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Inorg Chem. 2016 Jul 5;55(13):6770-5. doi: 10.1021/acs.inorgchem.6b01091. Epub 2016 Jun 16.

Pressure-Induced Structural and Electronic Transition in Sr2ZnWO6 Double Perovskite.

Li N1, Manoun B2, Tang L1,3, Ke F1, Liu F1,4, Dong H1,5, Lazor P6, Yang W1,3.

Author information

1
Center for High Pressure Science and Technology Advanced Research , Shanghai 201203, China.
2
Universite Hassan 1er , Laboratoire des Sciences des Matériaux, des Milieux et de la modélisation (LS3M), 25000, Khouribga, Morocco.
3
High Pressure Synergetic Consortium, Geophysical Laboratory, Carnegie Institution of Washington , Argonne, Illinois 60439, United States.
4
The state Key Laboratory of Surface Physics, Department of Physics, and Laboratory of Advanced Materials, Fudan University , Shanghai 200433, China.
5
Key Laboratory of High-temperature and High-pressure Study of the Earth's Interior, Institute of Geochemistry, Chinese Academy of Sciences , Guizhou 550081, China.
6
Department of Earth Sciences, Uppsala University , SE-752 36 Uppsala, Sweden.

Abstract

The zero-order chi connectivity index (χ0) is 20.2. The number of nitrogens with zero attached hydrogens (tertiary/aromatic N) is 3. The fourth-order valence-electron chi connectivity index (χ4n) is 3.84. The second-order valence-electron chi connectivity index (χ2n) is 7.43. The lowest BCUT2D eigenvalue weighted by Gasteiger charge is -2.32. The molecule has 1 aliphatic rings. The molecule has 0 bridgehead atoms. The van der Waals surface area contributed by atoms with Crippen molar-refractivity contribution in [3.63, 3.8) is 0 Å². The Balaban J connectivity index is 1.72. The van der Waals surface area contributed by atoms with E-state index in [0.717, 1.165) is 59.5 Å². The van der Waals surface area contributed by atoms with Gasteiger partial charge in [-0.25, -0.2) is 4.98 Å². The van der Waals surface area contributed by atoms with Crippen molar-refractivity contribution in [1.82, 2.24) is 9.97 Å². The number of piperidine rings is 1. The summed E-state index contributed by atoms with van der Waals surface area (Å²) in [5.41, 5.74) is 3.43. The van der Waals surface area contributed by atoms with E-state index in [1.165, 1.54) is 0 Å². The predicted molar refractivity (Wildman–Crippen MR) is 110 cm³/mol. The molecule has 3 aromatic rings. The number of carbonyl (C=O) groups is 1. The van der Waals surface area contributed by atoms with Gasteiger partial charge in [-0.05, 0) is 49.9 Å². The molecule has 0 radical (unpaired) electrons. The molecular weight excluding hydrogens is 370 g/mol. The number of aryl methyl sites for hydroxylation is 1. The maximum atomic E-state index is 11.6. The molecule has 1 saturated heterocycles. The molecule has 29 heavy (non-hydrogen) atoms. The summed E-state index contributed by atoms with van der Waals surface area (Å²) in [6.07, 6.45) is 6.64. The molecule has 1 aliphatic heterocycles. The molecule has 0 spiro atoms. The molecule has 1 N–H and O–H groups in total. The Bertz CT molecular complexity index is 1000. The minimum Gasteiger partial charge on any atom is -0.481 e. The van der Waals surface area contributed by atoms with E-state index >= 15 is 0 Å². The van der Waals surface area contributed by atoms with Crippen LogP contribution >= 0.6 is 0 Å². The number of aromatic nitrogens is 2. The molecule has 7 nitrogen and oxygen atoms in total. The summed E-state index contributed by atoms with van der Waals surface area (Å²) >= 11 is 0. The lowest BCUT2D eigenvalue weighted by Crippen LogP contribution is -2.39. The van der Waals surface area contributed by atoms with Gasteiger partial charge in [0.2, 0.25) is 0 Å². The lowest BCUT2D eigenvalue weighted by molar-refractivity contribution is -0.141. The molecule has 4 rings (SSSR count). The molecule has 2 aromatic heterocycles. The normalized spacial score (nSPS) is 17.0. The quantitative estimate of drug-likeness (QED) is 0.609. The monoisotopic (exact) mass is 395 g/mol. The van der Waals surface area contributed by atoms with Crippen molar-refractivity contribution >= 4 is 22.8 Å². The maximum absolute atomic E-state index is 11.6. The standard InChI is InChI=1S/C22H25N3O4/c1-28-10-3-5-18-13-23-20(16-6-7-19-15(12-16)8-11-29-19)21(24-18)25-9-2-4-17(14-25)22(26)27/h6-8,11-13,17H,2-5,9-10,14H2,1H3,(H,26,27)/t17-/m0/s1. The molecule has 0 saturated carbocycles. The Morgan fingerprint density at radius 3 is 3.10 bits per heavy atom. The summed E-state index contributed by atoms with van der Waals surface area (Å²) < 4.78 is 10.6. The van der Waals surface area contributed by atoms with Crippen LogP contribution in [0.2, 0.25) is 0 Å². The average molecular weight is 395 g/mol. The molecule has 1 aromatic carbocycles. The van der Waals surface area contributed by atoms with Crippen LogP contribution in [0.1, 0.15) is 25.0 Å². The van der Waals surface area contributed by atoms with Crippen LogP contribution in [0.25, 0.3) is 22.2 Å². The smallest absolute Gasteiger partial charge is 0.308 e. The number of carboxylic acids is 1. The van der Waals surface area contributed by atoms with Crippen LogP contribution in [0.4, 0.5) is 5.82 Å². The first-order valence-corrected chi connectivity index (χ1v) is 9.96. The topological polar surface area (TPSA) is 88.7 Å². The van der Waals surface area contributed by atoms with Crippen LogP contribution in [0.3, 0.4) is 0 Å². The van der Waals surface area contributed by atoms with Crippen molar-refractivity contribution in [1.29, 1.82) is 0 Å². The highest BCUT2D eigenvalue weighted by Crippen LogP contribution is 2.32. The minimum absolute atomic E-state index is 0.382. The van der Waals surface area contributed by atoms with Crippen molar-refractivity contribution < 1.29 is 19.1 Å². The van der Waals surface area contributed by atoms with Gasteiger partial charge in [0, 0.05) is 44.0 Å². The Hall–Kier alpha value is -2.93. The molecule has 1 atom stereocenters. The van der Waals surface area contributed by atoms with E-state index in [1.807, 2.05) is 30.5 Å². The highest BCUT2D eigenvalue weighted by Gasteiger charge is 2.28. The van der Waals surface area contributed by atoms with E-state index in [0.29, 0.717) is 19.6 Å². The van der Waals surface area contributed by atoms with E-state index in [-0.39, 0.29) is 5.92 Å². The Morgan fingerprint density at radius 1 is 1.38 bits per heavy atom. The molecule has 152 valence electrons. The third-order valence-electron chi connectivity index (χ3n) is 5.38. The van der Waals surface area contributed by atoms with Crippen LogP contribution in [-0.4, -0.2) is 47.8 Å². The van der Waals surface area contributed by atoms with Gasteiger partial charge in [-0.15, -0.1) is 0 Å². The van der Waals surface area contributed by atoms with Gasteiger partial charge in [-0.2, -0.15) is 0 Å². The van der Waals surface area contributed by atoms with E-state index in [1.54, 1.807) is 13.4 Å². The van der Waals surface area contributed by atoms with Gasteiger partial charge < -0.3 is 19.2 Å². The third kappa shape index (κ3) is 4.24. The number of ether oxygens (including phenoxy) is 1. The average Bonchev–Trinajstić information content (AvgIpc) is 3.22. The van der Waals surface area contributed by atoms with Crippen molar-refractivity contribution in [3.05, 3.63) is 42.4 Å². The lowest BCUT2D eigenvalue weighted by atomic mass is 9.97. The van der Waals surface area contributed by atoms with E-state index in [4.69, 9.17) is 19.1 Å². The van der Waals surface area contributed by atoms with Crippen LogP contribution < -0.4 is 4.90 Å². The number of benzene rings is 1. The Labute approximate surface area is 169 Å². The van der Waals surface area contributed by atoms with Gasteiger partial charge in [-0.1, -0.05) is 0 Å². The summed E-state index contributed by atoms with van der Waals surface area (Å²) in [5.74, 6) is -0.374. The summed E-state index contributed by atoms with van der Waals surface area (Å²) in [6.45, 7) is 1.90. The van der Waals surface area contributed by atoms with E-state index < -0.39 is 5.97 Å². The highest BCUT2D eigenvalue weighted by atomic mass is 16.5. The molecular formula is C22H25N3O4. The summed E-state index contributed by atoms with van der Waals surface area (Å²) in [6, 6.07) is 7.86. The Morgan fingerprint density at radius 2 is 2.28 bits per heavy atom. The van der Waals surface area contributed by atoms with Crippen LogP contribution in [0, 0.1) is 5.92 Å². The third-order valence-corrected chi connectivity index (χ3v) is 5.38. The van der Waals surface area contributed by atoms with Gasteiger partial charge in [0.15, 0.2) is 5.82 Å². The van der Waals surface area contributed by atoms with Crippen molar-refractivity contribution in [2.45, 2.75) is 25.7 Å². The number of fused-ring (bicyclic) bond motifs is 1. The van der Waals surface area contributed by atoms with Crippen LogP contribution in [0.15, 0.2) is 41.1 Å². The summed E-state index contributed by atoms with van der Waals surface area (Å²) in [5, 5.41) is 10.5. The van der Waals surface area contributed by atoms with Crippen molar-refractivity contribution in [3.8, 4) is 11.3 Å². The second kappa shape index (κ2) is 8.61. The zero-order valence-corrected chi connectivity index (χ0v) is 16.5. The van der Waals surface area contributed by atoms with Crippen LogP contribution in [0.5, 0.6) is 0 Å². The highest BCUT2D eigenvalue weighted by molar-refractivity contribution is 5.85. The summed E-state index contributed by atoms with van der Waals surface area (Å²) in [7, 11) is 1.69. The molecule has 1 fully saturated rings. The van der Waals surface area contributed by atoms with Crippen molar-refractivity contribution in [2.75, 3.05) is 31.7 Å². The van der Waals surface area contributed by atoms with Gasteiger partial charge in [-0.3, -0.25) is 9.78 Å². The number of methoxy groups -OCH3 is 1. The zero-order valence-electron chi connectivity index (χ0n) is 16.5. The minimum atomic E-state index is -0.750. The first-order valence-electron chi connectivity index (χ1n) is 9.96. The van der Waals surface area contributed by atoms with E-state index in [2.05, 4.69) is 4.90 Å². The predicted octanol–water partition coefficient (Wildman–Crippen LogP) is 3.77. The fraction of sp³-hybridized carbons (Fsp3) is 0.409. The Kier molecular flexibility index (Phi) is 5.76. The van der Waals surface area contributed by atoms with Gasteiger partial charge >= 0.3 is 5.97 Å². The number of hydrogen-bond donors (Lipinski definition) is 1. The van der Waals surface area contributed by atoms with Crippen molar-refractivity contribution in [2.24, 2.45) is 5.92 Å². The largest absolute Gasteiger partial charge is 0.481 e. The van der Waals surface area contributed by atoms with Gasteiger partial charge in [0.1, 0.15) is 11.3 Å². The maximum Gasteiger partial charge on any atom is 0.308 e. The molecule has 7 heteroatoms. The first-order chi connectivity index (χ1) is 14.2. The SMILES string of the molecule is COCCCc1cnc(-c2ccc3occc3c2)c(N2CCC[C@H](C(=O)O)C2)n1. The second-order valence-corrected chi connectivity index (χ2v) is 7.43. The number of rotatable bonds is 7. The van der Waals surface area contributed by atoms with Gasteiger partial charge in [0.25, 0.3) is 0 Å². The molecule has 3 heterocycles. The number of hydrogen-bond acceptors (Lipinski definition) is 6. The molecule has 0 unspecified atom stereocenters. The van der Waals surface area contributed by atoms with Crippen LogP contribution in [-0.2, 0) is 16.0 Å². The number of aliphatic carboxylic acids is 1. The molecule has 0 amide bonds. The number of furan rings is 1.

High-pressure structural and electrical properties of Sr2ZnWO6 double perovskite were investigated using in situ angle-dispersive synchrotron X-ray diffraction (XRD), Raman, and alternating current (AC) impedance spectroscopy. A structural transition from monoclinic (P21/n) to triclinic (P1̅) phase around 9 GPa was observed due to the pressure-induced distortion of (W, Zn)O6 octahedron. In situ high-pressure Raman spectroscopy showed the increasing interaction among O-W-O in WO6 octahedron with pressure and a transition pressure consistent with the XRD results. From the AC impedance spectroscopy measurements, the resistivity increased steeply by ∼1 order of magnitude around 11 GPa, indicating an electronic transition accompanying the symmetry change. The increase in the interaction among O-W-O enhances the attraction of O(2-) electrons toward W(6+), thus increasing the covalence, which in turn lowers the charge transfer energy between O(2-) and W(6+) and induces the resistivity increase under high pressure.

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